When looking at the B vitamins in the formula, make sure both niacin and niacinamide are present. These two forms of vitamin B3 have different functions in the body and supplementing with only one form may not be adequate. Vitamin B6 should be in the form of pyridoxine HCL. Some of the newer vitamin pills are using something called P-5-P or pyridoxal-5-phosphate. Unless P-5-P is in large amounts, the phosphate group gets removed in the intestines.
The phosphates released can interfere with the absorption of some of the minerals in the formula. P-5-P is also, more expensive and is in lower concentrations in multivitamins than pyridoxine HCL. Women under forty should look for a formula with a little extra vitamin B6 ( 90mg/day) because it can help prevent some of the mood swings associated with premenstrual syndrome.
The B-vitamin folic acid is most highly absorbed when it is in the form of folinic acid such as calcium folinate and vitamin B12 is best absorbed and utilized if it is in the form of methylcobalamin or adenosylcobalamin rather than cyanocobalamin. It may be difficult to find an over the counter multiple vitamin with adenosyl- or methylcobalamin or calcium folinate, but they can be obtained by perscription.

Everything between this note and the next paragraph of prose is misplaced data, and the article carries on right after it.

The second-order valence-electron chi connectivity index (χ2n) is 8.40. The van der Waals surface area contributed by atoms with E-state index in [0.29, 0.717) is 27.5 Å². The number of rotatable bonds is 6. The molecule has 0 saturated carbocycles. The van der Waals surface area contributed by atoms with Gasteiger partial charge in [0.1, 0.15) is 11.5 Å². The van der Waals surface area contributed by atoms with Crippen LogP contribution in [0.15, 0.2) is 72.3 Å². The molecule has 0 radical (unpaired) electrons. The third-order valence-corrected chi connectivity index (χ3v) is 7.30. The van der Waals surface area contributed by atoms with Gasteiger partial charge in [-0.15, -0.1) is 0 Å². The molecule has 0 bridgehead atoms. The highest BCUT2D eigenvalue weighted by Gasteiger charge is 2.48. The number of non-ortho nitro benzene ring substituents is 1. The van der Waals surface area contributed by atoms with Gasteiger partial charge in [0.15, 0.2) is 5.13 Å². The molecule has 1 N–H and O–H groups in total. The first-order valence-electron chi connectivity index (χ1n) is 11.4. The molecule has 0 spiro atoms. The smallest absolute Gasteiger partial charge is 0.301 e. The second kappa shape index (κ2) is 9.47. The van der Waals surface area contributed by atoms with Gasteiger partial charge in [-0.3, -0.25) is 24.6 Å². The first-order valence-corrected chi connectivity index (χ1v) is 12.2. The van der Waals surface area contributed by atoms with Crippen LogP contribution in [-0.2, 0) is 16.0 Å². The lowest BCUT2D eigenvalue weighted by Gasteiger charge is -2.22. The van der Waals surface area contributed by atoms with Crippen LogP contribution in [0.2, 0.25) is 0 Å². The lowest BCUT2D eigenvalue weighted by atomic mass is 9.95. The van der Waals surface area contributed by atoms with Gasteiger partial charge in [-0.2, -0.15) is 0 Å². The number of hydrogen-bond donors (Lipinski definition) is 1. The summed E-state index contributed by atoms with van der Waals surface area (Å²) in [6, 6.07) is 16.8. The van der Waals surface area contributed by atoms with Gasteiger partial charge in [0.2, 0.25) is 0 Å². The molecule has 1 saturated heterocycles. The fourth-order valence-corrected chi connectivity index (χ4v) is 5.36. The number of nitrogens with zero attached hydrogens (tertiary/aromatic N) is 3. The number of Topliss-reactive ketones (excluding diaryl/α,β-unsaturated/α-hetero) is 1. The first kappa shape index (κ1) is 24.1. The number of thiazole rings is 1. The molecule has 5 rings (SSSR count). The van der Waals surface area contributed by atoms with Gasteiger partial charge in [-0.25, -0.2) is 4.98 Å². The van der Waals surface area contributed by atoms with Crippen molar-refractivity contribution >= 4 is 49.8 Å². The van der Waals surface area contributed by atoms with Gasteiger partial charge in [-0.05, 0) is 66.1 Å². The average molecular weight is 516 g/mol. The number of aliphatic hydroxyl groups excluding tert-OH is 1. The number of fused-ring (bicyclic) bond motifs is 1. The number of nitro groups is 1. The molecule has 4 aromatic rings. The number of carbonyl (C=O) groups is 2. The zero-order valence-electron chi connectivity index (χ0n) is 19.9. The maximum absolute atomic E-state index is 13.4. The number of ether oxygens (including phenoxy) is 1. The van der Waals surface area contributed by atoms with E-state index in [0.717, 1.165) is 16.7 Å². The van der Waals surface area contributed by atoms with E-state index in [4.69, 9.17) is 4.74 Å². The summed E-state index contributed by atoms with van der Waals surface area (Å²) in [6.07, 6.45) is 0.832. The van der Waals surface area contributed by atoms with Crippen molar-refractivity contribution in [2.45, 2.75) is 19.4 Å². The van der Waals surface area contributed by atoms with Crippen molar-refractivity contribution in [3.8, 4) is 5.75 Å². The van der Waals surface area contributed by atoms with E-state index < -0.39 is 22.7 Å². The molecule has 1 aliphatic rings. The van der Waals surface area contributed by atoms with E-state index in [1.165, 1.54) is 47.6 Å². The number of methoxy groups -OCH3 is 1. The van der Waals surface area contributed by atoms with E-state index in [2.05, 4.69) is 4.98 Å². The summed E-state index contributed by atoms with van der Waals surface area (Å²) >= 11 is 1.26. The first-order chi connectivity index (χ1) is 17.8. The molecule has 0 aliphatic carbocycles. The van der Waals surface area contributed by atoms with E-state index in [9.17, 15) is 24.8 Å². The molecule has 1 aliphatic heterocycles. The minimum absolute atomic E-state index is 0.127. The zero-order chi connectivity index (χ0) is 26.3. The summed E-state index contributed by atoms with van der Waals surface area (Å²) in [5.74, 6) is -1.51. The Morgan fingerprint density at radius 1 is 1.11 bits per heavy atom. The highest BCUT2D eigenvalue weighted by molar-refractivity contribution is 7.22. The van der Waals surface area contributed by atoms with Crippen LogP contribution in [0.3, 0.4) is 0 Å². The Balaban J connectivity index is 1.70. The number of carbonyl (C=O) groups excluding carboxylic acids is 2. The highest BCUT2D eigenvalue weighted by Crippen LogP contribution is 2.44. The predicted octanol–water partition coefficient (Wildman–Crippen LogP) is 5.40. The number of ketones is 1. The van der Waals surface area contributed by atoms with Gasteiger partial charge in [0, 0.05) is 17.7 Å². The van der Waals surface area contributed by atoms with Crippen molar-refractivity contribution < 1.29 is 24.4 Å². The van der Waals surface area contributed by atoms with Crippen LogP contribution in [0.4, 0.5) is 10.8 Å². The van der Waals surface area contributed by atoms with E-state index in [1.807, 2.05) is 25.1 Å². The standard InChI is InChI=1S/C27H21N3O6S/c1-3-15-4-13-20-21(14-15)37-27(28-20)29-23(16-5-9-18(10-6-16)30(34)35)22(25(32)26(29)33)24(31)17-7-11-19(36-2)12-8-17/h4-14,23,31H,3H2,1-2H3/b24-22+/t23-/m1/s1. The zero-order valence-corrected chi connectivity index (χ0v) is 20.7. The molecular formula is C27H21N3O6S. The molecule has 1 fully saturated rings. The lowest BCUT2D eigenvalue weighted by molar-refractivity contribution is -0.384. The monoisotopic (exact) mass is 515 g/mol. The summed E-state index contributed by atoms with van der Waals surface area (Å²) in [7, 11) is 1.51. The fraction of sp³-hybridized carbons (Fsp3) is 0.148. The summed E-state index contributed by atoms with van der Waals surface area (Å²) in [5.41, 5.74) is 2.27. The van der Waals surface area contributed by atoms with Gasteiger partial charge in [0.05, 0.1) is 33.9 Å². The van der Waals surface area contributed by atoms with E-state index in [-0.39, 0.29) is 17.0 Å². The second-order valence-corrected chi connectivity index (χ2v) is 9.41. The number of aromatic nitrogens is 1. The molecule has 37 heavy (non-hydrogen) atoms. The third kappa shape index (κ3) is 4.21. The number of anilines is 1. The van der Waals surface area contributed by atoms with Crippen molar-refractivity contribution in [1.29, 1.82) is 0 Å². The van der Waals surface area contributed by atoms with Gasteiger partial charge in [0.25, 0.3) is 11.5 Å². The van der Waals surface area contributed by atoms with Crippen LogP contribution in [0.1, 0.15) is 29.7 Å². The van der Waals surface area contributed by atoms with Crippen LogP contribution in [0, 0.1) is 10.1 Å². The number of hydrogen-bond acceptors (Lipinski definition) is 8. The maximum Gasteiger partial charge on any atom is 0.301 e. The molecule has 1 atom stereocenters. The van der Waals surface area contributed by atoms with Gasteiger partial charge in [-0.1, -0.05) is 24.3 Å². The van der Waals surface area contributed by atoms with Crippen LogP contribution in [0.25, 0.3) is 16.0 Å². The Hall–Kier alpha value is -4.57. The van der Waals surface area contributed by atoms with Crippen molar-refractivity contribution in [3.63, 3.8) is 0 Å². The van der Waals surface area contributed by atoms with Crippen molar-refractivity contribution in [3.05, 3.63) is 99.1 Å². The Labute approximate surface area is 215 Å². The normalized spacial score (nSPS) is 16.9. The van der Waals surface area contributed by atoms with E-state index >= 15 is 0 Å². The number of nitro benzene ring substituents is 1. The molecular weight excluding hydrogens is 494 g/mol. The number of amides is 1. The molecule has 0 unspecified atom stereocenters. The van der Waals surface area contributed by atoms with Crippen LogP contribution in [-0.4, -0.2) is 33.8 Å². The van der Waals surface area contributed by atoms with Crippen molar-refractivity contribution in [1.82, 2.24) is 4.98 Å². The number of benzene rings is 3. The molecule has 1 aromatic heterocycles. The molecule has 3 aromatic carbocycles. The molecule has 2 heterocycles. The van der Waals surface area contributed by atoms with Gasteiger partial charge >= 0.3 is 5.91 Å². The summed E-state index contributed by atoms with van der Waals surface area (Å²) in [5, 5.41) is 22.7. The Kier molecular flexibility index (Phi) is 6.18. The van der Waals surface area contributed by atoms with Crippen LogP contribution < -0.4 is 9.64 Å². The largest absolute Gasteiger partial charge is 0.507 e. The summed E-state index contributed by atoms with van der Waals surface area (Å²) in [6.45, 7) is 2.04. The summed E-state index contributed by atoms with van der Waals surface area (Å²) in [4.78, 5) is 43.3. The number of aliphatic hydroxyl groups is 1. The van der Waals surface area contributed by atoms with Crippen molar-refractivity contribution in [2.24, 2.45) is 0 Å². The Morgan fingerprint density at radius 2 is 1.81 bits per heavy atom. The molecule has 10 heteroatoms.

The fat soluble vitamins in the formula include vitamins E, D, A, K and beta-carotene. Vitamin E should be in the natural form d-alpha tocopheryl rather than the synthetic form d,l-alpha tocopheryl. Some studies show that natural d-alpha tocopherol is almost twice as effective as synthetic vitamin E. D-alpha tocopheryl succinate is the best form of natural vitamin E in a multivitamin because it is highly stable.
If you are not taking coumadin, look for a multivitamin that has some added vitamin K1 or phytonadione. This fat soluble vitamin is especially important for kids and people over 40 because it’s needed for bone crystallization. Unless you are pregnant or have liver disease, find a multivitamin that has both beta-carotene and less than 10,000 IU/day of vitamin A.
Only a small proportion of beta-carotene is converted to vitamin A in the body and this conversion is impaired if one has hypothyroidism. Many people in the United States, especially the elderly, in fact, consume less than the RDA for vitamin A. The last fat soluble vitamin, vitamin D, should be in the form vitamin D3 or cholecalciferol. This vitamin is essential for bone health and people over forty should get approximately 400IU/day.